Psychological adjustment patterns between Italian majority and Slovene minority children
Dimitrova R., Tallandini M.
First author's affiliation: University of Trieste, Trieste, Italy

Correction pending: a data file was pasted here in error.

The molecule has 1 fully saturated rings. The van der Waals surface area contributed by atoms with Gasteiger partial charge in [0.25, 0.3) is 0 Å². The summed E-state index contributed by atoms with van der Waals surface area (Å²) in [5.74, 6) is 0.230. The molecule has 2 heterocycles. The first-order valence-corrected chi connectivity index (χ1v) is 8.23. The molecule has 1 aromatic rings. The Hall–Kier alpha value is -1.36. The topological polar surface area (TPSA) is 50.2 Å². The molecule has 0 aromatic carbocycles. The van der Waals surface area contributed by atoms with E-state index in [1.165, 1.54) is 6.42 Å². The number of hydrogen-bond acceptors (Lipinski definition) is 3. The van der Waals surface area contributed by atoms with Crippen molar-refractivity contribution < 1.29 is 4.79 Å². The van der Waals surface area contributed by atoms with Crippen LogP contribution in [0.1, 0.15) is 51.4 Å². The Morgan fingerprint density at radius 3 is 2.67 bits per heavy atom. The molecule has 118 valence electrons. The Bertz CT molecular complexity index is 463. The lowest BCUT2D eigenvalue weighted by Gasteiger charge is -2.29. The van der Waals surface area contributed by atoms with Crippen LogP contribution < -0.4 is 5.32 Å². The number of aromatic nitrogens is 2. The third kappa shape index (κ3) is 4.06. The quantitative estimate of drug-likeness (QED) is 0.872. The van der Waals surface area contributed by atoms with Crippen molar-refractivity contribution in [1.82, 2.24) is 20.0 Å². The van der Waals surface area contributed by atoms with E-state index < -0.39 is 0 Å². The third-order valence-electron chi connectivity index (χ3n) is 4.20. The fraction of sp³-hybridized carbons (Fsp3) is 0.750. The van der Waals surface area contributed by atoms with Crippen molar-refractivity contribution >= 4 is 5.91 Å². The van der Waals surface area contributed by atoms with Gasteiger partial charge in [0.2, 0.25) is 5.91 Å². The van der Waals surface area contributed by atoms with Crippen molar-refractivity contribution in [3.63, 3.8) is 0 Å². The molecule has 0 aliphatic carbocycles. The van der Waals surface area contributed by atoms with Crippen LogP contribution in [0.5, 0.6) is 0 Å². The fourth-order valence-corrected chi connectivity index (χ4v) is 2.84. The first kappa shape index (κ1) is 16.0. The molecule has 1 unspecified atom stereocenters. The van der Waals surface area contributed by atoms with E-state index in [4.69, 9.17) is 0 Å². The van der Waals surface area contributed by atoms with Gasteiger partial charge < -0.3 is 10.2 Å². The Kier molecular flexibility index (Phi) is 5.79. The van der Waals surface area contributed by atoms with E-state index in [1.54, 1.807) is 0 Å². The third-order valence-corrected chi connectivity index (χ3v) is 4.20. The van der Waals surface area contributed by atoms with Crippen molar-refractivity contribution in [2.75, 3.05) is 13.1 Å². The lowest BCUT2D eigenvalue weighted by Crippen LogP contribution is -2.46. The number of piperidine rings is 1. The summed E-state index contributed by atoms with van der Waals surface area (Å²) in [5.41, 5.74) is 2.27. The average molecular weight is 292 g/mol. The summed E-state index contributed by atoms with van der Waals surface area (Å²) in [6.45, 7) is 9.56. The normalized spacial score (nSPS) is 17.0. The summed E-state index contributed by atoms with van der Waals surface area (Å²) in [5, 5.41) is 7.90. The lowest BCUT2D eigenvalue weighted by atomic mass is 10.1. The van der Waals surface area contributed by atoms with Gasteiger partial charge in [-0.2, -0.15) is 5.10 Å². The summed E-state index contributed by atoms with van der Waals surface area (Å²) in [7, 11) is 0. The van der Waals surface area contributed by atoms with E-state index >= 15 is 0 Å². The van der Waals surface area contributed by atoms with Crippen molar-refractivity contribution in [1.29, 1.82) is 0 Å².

Based on the model developed by Garcia Coll and Szalacha (2004), the present research aims to explore the psychological situation of children from two native ethnic groups in Northern Italy. The model suggests that minority status leads to a decrease in children’s psychological well being, so that the ethnic minority children show more adjustment difficulties compared to the majority ones. Important buffering factors which prevent the development of negative outcomes are strong ethnic cohesion, community support and good family socio-economic conditions (Stansfeld et al., 2004). All these factors characterize the Slovene minority, which is the dominant ethnic group owning a specific minority status in North Italy. Triggered by these considerations, the present study investigates psychological adjustment of Slovene minority compared to Italian majority school-age children. Given the high ethnic density and historical presence of Slovene ethnic community in the area, it is expected that Slovene children would not present adjustment differences as compared to the Italians (Stansfeld et al., 2004). Moreover, we hypothesized gender differences with boys presenting more adjustment problems than girls (Boxer, Tisak, & Goldstein, 2004) for both groups. The sample consisted of 130 children aged 7 to 12 years – 61 Slovene minority and 69 Italian majority. To test the predictions, adjustment was assessed in terms of emotional instability, prosocial, aggressive behavior and depressive symptoms through two standardized questionnaires - Social Adjustment Capacity Indicators Questionnaire (Caprara et al., 1992) and Children’s Depression Inventory (Kovacs, 1988). Consistent with our expectations, results did not show ethnic group differences between the Slovenian and Italian participants, who presented more similarities in their self-ratings of adjustment. The gender comparisons showed that girls tend to respond more pro-socially than boys did. These results contribute to understanding the Slovene minority children’s integration, suggesting positive adjustment in relation to their school and peer-related context.